Sunday, June 10, 2012

Sama’a - Spiritual Songs, from East to West

Sama'a - a little background

As Zeyba Rahman reminded the audience in her introduction, the word sama'a literally means "listening" and is part of a ritual of remembrance of the divine. It is also one of the most refined musical forms of worship.

The Sama'a of Fes differs in many respects from the Sama'a music of other regions because of the interventions of history. The Fez Sama'a was changed and enriched by the arrival of the Andalusian Arabs after their flight from Granada in 1492. The refugees included many musicians who came to Fez and into contact with oriental Arabic music. This musical fusion - beautiful Arabo-Andalous melodies and Moroccan Sufi chants - created an original musical genre that was both local and continuously evolving.

The scale of Moroccan Sufi chants stemmed from oriental roots which themselves came from other Sufi chants of the Arab world or elsewhere.

Sama'a groups can comprise from 8 to 40 members who are intitiated into brotherhoods and trained in this music. Even the term 'Sama'a' suggests that it is this very sound quality that is spiritual, without which music and poetry would have no sacred aspect. It is in fact called Sama'a for its psalm-like quality that is not instrumental, in comparison with the Andalous Nouba, although Sama'a does follow the great traditions of the Andalous Nouba. Hence it arises from a tradition of mystical alliance between the spiritual quality of music and the spiritual essence of ritual song.

Sama'a - the concert 
One thing a Sama'a concert guarantees is that the local Moroccans will turn out in droves - and so it was at Bab Makina tonight. On the bill were all the big names;  Said Hafid from Egypt, Omar Sabouni from Syria, Ibrahim al haj Kacem from Algeria, Mahmoud Frih from Tunisia, and from Morocco: Muhammad Bajdoub, Aderrahim Souiri, and Abd al-Fettah Bennis. Also in the 29 man lineup was the young Moroccan munshid, Marwan Hajji, a rising star in the world of Sufi Music.

Marwan Hajji, a rising star

There was a sense of expectation in the audience, but then the anticipated starting time of 8.30 pm came and went. The crowd became restive. By ten minutes to nine there was whistling and clapping. Then, as quickly as it had begun, it died away. Something special was about to happen and everyone in the crowd sensed it.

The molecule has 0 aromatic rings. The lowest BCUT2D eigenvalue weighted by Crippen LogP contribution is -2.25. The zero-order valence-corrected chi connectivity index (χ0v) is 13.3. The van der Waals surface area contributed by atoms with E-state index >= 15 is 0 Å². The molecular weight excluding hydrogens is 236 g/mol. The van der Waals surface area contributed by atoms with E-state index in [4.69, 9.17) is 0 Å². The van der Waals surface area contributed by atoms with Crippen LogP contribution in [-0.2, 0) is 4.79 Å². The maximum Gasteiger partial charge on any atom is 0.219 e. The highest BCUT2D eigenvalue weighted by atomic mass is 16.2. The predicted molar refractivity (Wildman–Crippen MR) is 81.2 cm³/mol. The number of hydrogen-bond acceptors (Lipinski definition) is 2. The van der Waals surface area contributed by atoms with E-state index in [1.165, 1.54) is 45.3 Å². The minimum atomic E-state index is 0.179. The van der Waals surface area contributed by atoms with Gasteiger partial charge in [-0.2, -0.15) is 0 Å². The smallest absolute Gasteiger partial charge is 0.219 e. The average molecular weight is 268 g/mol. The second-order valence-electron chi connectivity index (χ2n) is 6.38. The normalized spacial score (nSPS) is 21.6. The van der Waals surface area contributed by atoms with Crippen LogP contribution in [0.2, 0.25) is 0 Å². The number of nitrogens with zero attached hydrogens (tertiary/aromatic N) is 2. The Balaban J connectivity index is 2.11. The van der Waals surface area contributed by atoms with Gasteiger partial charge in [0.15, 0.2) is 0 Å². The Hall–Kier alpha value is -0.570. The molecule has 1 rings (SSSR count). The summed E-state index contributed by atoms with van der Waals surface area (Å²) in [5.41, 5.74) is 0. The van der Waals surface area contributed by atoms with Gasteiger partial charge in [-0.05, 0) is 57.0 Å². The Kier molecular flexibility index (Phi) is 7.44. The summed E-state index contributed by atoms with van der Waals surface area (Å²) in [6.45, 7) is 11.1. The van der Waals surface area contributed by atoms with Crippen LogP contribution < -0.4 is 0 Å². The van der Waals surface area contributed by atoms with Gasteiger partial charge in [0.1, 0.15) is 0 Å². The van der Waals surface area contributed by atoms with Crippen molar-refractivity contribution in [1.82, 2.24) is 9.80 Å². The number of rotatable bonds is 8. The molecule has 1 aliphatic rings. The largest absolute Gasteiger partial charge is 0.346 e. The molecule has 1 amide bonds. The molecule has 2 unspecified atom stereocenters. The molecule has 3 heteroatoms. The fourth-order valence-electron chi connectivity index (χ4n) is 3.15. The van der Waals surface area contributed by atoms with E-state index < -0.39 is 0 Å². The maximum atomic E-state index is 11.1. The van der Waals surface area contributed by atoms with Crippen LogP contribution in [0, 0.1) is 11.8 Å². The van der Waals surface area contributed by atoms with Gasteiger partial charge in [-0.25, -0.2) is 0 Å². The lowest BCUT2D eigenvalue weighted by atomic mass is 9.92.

A cheer went up as a woman and a young boy came down the aisle. There, not more than a metre away was Princess Lalla Salma accompanied by the young Crown Prince Moulay Hassan. This was not the princess of the opening night with glamorous gown and huge security contingent. No, this was the Princess having a night out at the Fès Festival of World Sacred music with her son. The crowd loved it and, judging by the broad smile on Princess Lalla Salma's face, so did she. This time the security was minimal and she passed without fanfare to take her seat. Now, the concert could begin.

This performance opened with Allahu Akbar - the call to prayer. Eerily the sound seemed to come from the heavens, as none of the performers on stage were singing. As recitation of prayers - dhikr - was performed a sweetly perfumed smoke wafted out to the audience and with the notes of the song, hung suspended in the air before being blown away on the breeze. Then one singer chimed in on the bass notes, giving a human presence to the sound, but still layers of harmony reverberated around the audience.

The arrival of the singers

Finally, ten white-robed men filed out from the wings and continued to sing as they took their places on the stage. Later in the performance, during a quiet musical interlude on the lute, the actual muezzins of Fes sang out with the late evening call to prayer in the medina - the whole city becoming part of the performance.

The audience was treated to a wonderful cultural exchange between the Sama'a traditions of the various countries involved. Between the songs were instrumental introductions - short taqsim - each on a solo instrument; Kaman (violin), Qanun (zither) or Oud (lute). The notes, at times tinkled so sweetly that they reminded one of the sound of water falling from a fountain.

Of course the audience, and no doubt, the Princess and her son, enjoyed it. After all, Sama'a is Sama'a - what's not to like?


Tomorrow's Programme
Daily Digest – Fes Sacred Music Festival – Monday June 11th

9.00 – 12.00 @ Batha Museum
Fes Forum: Giving a Soul to Globalisation
Theme – Spirituality and Business

16.00 @ Batha Museum
Mukhtiyar Ali – Mystical and devotional songs of the mystic and poet Kabir (Rajasthan, India)

20.00 @ Dar Mokri (Nights in the Medina)
Mahsa & Marjane Vahdat - Mystical poetry with Pasha Hanjani – ney flute (Iran)

20.00 @ Dar Adyel (Nights in the Medina)
Ihsan Rmiki – The Art of the Mouwashahats of al Andalus (Morocco)

21.00 @ Batha Museum (Nights in the Medina)
Mory Djely Kouyaté & Jean-Philippe Rykiel – Voice meets Piano (France & Guinea Tinkiso)

22.00 @ Dar Mokri (Nights in the Medina)
Mahsa & Marjane Vahdat - Mystical poetry with Pasha Hanjani – ney flute (Iran)

22.00 @ Dar Adyel (Nights in the Medina)
Ihsan Rmiki – The Art of the Mouwashahats of al Andalus (Morocco)

22.00 @ Bab Boujloud Square – free entry
Festival in the City
Chrifa: Amazigh song

23.00 @ Dar Tazi – free entry
Sufi Nights
Hamdouchia Brotherhood


Festival Programme
Festival in the City
Sufi Nights
Festival Forums
Festival Eating Guide
Art during the Festival #1
Art during the Festival #2
The Enchanted Gardens of Fez
Last Minute Accommodation

Text contributors: Vanessa Bonnin, Sandy McCutcheon
Photographs: Suzanna Clarke, Sandy McCutcheon

The View from Fez is an official Media Partner of the Fès Festival of World Sacred Music


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